In the two and a half years (or so) since I left academia for industry, I’ve worked with a number of math majors and math PhDs outside of academia and talked to a number of current grad students who were considering going into industry. As a result, my perspective on the role of the math research community within the larger world has changed quite a bit from what it was in the early days of may academic career. In the post below, I explore this new perspective.
March 18, 2017
March 3, 2017
It’s hard enough for one author to write a coherent work; for many authors, even if it’s one and the same topic one might end up with Rashoumon (in the sense of different and contradicting narratives). But, as the Princeton Companion to Mathematics shows, it is possible to have a coherent book with each author writing a chapter, and now geometric group theory has one too.
A new book has just come out, and it’s very good.
Office Hours with a Geometric Group Theorist, Edited by Matt Clay & Dan Margalit, 2017.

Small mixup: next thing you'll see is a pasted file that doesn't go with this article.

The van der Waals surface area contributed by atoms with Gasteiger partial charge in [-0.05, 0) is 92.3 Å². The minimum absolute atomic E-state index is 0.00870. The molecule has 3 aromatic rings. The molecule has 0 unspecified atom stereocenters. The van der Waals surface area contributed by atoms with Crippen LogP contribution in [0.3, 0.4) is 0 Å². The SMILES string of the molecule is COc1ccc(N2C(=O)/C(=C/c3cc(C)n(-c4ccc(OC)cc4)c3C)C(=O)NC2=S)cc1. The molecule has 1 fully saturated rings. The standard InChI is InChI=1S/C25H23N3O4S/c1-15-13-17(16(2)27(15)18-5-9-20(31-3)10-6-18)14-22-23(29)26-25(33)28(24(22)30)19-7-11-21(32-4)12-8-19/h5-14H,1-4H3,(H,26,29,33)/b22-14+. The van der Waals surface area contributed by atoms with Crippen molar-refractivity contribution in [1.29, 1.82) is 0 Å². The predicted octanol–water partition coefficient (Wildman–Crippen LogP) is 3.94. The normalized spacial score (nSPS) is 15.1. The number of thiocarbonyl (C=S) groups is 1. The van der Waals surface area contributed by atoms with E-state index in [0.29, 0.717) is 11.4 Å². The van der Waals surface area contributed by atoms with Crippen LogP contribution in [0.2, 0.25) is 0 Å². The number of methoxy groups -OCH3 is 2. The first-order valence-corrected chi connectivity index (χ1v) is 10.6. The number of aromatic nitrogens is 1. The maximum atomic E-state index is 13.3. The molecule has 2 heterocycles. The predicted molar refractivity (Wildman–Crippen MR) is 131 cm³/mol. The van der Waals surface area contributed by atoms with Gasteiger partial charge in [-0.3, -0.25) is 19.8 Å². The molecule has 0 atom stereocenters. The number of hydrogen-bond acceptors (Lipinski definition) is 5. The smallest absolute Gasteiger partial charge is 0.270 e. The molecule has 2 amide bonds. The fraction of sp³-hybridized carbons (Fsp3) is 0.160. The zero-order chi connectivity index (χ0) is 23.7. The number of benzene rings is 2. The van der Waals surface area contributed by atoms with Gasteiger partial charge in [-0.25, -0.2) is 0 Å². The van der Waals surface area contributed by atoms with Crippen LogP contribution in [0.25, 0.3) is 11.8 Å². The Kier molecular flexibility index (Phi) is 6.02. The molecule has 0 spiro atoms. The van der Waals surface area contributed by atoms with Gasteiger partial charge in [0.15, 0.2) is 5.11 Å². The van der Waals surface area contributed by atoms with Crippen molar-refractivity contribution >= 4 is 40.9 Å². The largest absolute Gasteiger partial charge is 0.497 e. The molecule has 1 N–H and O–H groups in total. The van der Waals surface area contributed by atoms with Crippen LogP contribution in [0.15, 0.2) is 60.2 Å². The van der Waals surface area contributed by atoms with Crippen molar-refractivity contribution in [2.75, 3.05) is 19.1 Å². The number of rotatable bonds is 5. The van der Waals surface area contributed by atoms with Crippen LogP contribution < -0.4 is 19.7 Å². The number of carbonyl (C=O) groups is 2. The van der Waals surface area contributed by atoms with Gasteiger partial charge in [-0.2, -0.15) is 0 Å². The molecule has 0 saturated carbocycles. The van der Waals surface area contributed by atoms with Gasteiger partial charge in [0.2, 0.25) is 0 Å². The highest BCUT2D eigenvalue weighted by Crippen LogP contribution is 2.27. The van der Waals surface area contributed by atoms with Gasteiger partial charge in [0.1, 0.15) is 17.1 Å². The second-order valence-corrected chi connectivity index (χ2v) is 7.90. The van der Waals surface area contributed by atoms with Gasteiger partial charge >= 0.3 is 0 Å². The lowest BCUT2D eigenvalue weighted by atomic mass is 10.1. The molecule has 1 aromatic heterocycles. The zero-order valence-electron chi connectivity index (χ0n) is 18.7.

An undergraduate student walks into the office of a geometric group theorist, curious about the subject and perhaps looking for a senior thesis topic. The researcher pitches their favourite sub-topic to the student in a single “office hour”.
The book collects together 16 independent such “office hours”, plus two introductory office hours by the editors (Matt Clay and Dan Margalit) to get the student off the ground. (more…)
October 7, 2016
Eynard-Orantin Theory (topological recursion) has got to be one of the biggest ideas in quantum topology in recent years (see also HERE). Today I’d like to attempt a bird’s eye explanation of what all the excitement is about from the perspective of low-dimensional topology. (more…)
October 2, 2016
In 1959 Stephen Smale gave a proof that the group of diffeomorphisms of the 2-sphere has the homotopy-type of the subgroup of linear diffeomorphisms, i.e. the Lie Group O_3. His proof went in two steps: (more…)
July 15, 2016
I’m pleased to announce that we have been awarded Israel Science Foundation (ISF) to support 2-year postdoctoral positions at Ben-Gurion University of the Negev, to work on Tangle Machines and low-dimensional topological approaches to information theory. Interested applicants may contact me or Avishy Carmi at email@example.com .